Baker Academic

Tuesday, May 12, 2015

Is There a Trial of Jesus in Luke?

J. R. Daniel Kirk offers a close reading of Jesus' "trial" narrative in Luke. You might be surprised by what he observes: "In short, there is no trial in Luke. There is a pre-trial hearing, perhaps, something to gin up charges. But no trial. No sentence of condemnation. No aspersion of guilt."

Read the full post here.



  1. "According to Luke the Jewish 'trial' was not a trial at all, but the chaotic prelude to a lynching which even Roman jurisprudence could not overcome" (Walaskay, "The Trial and Death of Jesus in the Gospel of Luke" JBL 94.1 [1975], 81–82.

  2. Joshua, to make it clear, Walaskay did not himself think that Jesus was the victim of a "lynching." Walaskay stressed Luke's "pro-Roman, anti-Sanhedrin, bias." He wrote that Luke's description of the crucifixion was "rooted more in the mind of the evangelist than in the events of history." Throughout this piece, Walaskay casts considerable doubt on the accuracy of Luke's passion account.

    In other words, Jesus' execution was not a "lynching," and that fact that it appears that way in Luke (at least as Walaskay sees it) is proof of how far Luke's account is removed from reality.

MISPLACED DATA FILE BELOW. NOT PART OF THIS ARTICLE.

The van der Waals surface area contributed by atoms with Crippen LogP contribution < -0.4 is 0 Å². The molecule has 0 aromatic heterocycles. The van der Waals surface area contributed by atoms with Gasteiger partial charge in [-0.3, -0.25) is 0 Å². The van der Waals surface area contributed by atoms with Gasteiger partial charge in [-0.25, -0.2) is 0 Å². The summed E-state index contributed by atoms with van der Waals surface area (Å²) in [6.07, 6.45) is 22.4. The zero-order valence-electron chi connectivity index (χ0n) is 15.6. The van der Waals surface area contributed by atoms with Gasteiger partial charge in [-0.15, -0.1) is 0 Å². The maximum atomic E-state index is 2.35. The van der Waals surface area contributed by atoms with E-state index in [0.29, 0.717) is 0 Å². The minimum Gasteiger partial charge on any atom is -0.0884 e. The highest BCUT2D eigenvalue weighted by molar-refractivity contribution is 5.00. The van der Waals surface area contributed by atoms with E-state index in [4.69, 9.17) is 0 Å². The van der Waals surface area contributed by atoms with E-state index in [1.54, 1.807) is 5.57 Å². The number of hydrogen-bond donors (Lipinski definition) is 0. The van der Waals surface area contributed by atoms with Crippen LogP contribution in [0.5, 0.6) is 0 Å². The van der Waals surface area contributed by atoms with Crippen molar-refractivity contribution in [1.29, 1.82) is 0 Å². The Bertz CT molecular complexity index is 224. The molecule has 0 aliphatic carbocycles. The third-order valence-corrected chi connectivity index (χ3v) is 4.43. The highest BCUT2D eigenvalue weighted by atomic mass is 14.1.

1. Indeed, an essential part of the quote I share is the phrase "According to Luke." My point in sharing the quote was to give a 40 year old example of a what is a very similar reading to that of Kirk.

  3. To me, it looks a bit more complicated. Jesus claims to be the "Son of Man" sitting at the God's right hand. They conclude that he is the "Son of God" and they take him to Pilate accusing him of forbidding taxes to Caesar etc.
    Now, I don't think that "Son of Man" and "Son of God" can be all straightforward interpreted as Christ/Messiah and we don't know how accusers came to the conclusion that Jesus was against Roman taxation. This could mean that we have gaps in Luke's trial account, that Jesus was taken to Pilate with false accuses which hardly match Son of Man/Son of God titles (they sound a bit more nuanced than simply Messiah, a bit more religious than political).

  4. The text waffles artfully. At first the Romans do not judge, in part because Jesus waffles. He will not unequivocally say he is, say, "Christ." But sez: others say that.